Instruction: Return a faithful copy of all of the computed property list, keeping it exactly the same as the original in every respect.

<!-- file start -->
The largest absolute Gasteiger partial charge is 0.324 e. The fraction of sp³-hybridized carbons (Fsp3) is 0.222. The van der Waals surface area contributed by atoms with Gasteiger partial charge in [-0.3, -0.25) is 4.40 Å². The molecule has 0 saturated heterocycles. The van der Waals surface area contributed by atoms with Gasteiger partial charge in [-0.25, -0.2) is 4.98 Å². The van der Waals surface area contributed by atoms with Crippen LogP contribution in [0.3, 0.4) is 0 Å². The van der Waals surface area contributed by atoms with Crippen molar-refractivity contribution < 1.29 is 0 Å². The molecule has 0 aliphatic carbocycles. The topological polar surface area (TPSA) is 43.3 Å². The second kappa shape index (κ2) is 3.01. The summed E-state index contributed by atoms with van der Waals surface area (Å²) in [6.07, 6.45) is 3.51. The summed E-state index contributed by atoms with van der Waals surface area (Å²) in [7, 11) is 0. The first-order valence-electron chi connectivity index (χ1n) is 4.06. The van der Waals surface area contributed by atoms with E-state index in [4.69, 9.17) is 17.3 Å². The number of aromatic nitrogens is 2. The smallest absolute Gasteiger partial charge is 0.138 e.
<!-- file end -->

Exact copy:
The largest absolute Gasteiger partial charge is 0.324 e. The fraction of sp³-hybridized carbons (Fsp3) is 0.222. The van der Waals surface area contributed by atoms with Gasteiger partial charge in [-0.3, -0.25) is 4.40 Å². The molecule has 0 saturated heterocycles. The van der Waals surface area contributed by atoms with Gasteiger partial charge in [-0.25, -0.2) is 4.98 Å². The van der Waals surface area contributed by atoms with Crippen LogP contribution in [0.3, 0.4) is 0 Å². The van der Waals surface area contributed by atoms with Crippen molar-refractivity contribution < 1.29 is 0 Å². The molecule has 0 aliphatic carbocycles. The topological polar surface area (TPSA) is 43.3 Å². The second kappa shape index (κ2) is 3.01. The summed E-state index contributed by atoms with van der Waals surface area (Å²) in [6.07, 6.45) is 3.51. The summed E-state index contributed by atoms with van der Waals surface area (Å²) in [7, 11) is 0. The first-order valence-electron chi connectivity index (χ1n) is 4.06. The van der Waals surface area contributed by atoms with E-state index in [4.69, 9.17) is 17.3 Å². The number of aromatic nitrogens is 2. The smallest absolute Gasteiger partial charge is 0.138 e.